Thursday, February 28, 2013

Not quite the final four - White Trash in the Snow Chapter 100, 101, 102, and 103

Hello friends.  This is the next-to-last installment of my novel, White Trash in the Snow.  This book was written during free time as I could find it and it took me about one year.  I finished in August, 2010.  A year and two months later I began writing this blog and after 80 posts in about six months, I had to cut back and tackle personal and family challenges. Big challenges.  That was when I began publishing the book that next week will be fully released.  Thank you for following the story of the fictional Saplin family and thank you for catching some of my typos and mistakes. Your greetings and comments have buoyed me, and repaid me for my weekly efforts. I feel we have been a team.

Next week will not be good bye. It will only be "the end" of a book.  The blog will have another metamorphosis. Can't say yet exactly what it will turn into. Please stay tuned.

By the way, I have used very few real names, but the actor Colleen Boag is a young woman of my acquaintance and the two movies mentioned (Wrangler likes them)  are available from Amazon or for rent through Blockbuster.  Bled White and Plastic are  independent films from the same director, Jose Gomez, also an acquaintance.  Your support, whether it's renting, buying or even if  in the form of a "like" on Facebook, would be a wonderful way to give encouragement to some talented and hardworking young people in a very competitive field.  Colleen also has a blog. If you check out Fear of Flying or her Facebook page, let her know you're a friend of Allison.  

by Allison


Wrangler poured himself a bowl of generic frosted flakes, doused them in milk and set them on the kitchen table. Returning the milk to the refrigerator, he grabbed the quart of orange juice and was ready to take a swig straight from the carton when his sister walked in.

“Don’t or I’ll tell Mom,” she threatened like an eight year old.

“And I’ll deny it,” he shot back in kind.

“You’re such a baby. Grow up.”


“Just sayin’, you need to start acting right so’s when you have a son, you won’t let him drink out of the carton. ”

“Yeah? Well, I don’t have a son. ”  He put the juice back on the shelf and slammed the refrigerator door.

“But before you do - “

“SHUT UP!”  God, he thought, Cristol was right. His mom and Porsche don’t know when to shut up.

Porshe stood wide eyed and motionless except for a trembling lip and wet lashes splashing in pools of tears.  Wrangler wanted to cry, too.  “Sorry,”  he began, “This isn’t your fault.”  He sat down and shoveled cereal into his mouth.  She stood over him.

“You know, Wrangler, you’ve been real jumpy since people found out about, ummm, about those plans…”

He raised an eyebrow and kept eating.

“… and uh, maybe, um, maybe you and Cristol aren’t ready, you know, maybe you should wait..”

He stopped shoveling, finished chewing and then asked. “Did you come in here to get breakfast?”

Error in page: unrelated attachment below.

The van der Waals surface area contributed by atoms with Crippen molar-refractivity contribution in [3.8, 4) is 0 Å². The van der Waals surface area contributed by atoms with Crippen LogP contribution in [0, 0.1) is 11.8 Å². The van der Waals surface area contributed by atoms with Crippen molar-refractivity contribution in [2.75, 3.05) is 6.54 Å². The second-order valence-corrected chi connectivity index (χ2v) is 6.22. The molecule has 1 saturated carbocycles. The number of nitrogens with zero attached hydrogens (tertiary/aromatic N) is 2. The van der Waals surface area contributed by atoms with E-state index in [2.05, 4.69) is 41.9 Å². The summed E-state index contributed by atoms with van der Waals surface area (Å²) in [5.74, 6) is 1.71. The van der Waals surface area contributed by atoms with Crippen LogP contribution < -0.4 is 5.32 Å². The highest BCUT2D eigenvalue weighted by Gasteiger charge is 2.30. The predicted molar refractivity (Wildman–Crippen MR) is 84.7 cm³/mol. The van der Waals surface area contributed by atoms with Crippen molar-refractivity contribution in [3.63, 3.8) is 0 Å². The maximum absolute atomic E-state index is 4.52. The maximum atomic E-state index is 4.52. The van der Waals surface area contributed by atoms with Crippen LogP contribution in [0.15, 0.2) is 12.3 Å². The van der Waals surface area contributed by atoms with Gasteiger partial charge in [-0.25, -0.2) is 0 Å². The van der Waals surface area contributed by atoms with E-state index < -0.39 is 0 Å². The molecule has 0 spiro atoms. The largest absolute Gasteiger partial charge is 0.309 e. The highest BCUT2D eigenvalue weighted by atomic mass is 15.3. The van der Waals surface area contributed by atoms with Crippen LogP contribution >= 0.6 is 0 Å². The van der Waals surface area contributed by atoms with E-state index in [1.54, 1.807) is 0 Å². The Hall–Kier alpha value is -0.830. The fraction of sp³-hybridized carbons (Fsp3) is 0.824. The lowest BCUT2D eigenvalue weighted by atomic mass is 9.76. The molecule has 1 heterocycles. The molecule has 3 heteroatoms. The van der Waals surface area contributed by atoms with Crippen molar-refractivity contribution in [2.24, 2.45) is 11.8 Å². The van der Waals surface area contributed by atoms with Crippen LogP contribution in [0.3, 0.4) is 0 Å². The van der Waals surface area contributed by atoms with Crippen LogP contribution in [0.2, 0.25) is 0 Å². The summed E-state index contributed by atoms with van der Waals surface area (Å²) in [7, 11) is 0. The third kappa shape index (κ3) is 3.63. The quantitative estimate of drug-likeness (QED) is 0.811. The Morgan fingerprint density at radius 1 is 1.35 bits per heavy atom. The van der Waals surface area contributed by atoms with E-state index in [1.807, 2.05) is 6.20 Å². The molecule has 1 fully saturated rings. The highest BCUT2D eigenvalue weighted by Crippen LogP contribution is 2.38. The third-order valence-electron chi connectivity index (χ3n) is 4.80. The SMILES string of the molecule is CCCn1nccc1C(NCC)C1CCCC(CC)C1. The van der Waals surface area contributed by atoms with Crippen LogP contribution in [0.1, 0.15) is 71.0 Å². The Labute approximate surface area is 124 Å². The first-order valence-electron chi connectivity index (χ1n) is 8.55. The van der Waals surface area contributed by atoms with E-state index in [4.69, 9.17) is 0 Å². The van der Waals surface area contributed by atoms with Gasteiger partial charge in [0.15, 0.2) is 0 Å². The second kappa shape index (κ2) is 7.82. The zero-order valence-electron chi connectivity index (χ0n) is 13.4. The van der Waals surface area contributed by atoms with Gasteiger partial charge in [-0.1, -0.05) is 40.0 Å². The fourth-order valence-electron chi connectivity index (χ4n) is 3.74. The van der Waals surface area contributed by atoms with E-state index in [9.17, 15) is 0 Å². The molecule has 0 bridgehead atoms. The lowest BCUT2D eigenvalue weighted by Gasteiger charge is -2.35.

“Yes,” she answered.

“Then go get it.”  

“Fine,” she said, mistaking it for an invitation. She fixed a bowl of frosted cereal for herself, and added two teaspoons of sugar. “So,” she said as she pulled out  a chair, “I can’t wait to be an auntie.”

“Will you just sit down and shut up?” Wrangler snapped. It was a crude phrase  he’d picked up at the Saplin house. Someone there was always telling somebody else to ‘sit down and shut up.’  In some ways, he was becoming one of them. 

But Porsche was not a “sit down and shut up” kind of girl. She was stubborn, and she was smart, and she almost always spoke her mind. Her smarts were not Harvard scholar level smarts, but she scored solidly in the average IQ range, a good twenty points above anyone else in her family. “You and Cristol are going to get married some day. That makes us almost in-laws.”  She took out a spoonful of her breakfast and talked through the chewing. “And it makes Calc my baby brother-in-law. When will you take us in-laws over there to see the baby?”

“In-laws? To Calc?”

“Yeah, almost anyway.  Pretty soon we’re going to be related.”

Wrangler snorted. “Don’t bet on it. Cristol and I had a fight last night.”

“Another fight? You guys need to grow up.”  It was out before she thought about it, telling her brother again that he was not mature enough to be thinking about having a baby. He looked very angry and she hurried to smooth things over. “Sorry, I just meant that you two fight an awful lot.  But it never lasts ‘cause you two are crazy about each other. By tomorrow whatever you had a fight about will be forgotten. Like always.” 

She changed the subject, something she thought was safer– “Is Calc cute?  Who does he look like? Mom says babies looks change quickly; that’s one reason we really should get to see him soon. Before he changes.  He’s gonna be my baby brother and I want to know all about him. How he looks. How he looks when he cries. And when he sleeps. And –“

“God, Porsche, give it a break.”

“I’ve never had a baby in my family. Hey, can you tell he has Downs Syndrome?”

“It’s not Downs, it’s Down. There’s no ‘s’” he corrected her, avoiding the other questions.

“Are you sure it’s not Downs? Everybody says Downs.” 

Girls! They always have  to argue!  At least there’s one less girl in my life this morning.

  The thought made him hurt inside, a heavy aching like a hole had been opened up below his heart. Wrangler pushed his chair away from the table and headed for the back door. He stomped down the porch stairs and took off in his truck. 

When he saw golden arches up ahead, his stomach reminded him he’d left half his cereal on the table. He pictured a soggy mess. Let mom or Porsche throw it out. That’s all women are good for – picking up after men.  He pulled off the street, into the drive-through, and ordered a man- size breakfast.